That same year, the Foundation acknowledged that entrance fees present a financial barrier for Media Award submissions. A policy was changed, removing entry fees for new applicants. For the first time, a (slight) majority of the 2018 James Beard Media Award winners were women, people of color, or both. The next year, the Washington Post was quick to declare “inclusiveness is the new normal” for the Awards, with women and people of color again making up the majority of winners.
The 2020 Awards were a different matter.
A combination of factors led to the cancellation of the 2020 Beard Awards. Among the considerations were an appropriate response to the devastating impact of the coronavirus on the restaurant industry, and an absence of BIPOC among category finalists. The former has been heartbreaking. The latter is evidence that unraveling the deep entanglements of white supremacy is not easily accomplished.
Forward progress is rarely without setbacks.
The 2021 Awards have been preemptively canceled, in a continuing effort to address policy and procedure, and remove stubborn vestiges of systemic bias. Additionally, new grant initiatives were announced to provide financial resources for Black and Indigenous food and beverage businesses.
“I don’t believe there’s a ‘before-and-after’ for social change,” says Colliau. “It’s just a path you get on and keep marching. I started pointing out imbalances [that] others didn’t seem to notice or be impacted by. The next step would be looking at what we can do to rectify the systems that led us to these imbalances in the first place.”
Ultimately, systems are created and maintained by people. Even if you personally are not responsible for creating a system that fosters oppression, you can share a hand in its deconstruction. This involves critically examining personal biases. If you find yourself in the role of a gatekeeper, it is worth asking why the builders felt gates were necessary in the first place. Gates exist to restrict access; to keep out and to keep in. Too frequently, this has meant sacrificing creativity to retain control over capital.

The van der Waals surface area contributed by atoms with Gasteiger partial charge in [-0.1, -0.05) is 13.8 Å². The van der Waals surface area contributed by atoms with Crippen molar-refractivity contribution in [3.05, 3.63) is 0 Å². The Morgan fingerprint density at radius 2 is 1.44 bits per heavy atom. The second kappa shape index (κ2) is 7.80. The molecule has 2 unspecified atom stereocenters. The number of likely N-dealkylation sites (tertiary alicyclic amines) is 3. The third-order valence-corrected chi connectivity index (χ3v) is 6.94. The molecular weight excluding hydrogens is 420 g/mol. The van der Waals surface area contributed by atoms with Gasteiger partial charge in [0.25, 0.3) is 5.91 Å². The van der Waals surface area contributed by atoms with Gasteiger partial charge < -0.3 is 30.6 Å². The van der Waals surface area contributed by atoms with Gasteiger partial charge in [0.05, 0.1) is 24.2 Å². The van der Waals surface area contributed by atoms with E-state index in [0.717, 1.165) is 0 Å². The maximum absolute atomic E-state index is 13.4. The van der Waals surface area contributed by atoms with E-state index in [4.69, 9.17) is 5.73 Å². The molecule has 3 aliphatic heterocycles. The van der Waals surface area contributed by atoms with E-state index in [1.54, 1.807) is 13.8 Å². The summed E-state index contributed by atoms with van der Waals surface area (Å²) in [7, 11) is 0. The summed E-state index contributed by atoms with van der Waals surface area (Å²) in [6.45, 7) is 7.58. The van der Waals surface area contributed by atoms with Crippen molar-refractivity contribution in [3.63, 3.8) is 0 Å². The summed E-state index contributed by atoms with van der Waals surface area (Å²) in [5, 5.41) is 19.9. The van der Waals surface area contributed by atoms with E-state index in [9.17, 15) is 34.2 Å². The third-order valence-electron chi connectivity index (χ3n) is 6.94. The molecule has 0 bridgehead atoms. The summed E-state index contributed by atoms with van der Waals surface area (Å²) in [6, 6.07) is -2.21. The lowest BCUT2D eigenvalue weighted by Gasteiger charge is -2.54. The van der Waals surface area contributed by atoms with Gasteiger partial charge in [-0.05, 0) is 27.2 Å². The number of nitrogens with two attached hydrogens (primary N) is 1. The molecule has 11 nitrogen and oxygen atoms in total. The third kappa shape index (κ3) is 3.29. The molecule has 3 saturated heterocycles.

In the words of my mentor Arthur Shapiro, this is like “shooting off your nose to spite your wallet.”
“To see drive and creativity in people, you have to disabuse yourself of preconceived notions about race and gender” says Shapiro, former CMO of Seagram’s. Shapiro’s ability to look beyond the superficial and identify “grey matter” in individuals helped cement his reputation as the smartest man in the liquor industry.
Shapiro, who grew up in a poor, multicultural neighborhood in Brooklyn, points to summers spent working in hotel kitchens among the seminal moments which shaped his perspective. “From the owners to chefs, to line cooks and dishwashers, I learned people are just people,” says Shapiro. “You have to see the inner being; nothing else matters.”
For Shapiro, empowering marginalized people was a matter of efficacy: “You have to get out of your own way and get over the inane distrust of anyone who’s been ‘othered.’”
The question of what defines American food remains an unsolved riddle, worthy of exploration. Until very recently, the lens by which answers were sought was decidedly monochromatic and heteronormative. With diligence, time, and ruthless self-examination, the distance between what people can do, and what they are allowed to do, can be overcome.
Jackie Summers is the founder of JackFromBrooklyn Inc., creator of Sorel Liqueur, a food/travel writer based in Brooklyn, and a public speaker on all things anti-oppression.
Learn more about the James Beard Foundation Investment Fund for Black and Indigenous Americans, which was created to provide economic relief to majority-owned Black and Indigenous food and beverage businesses.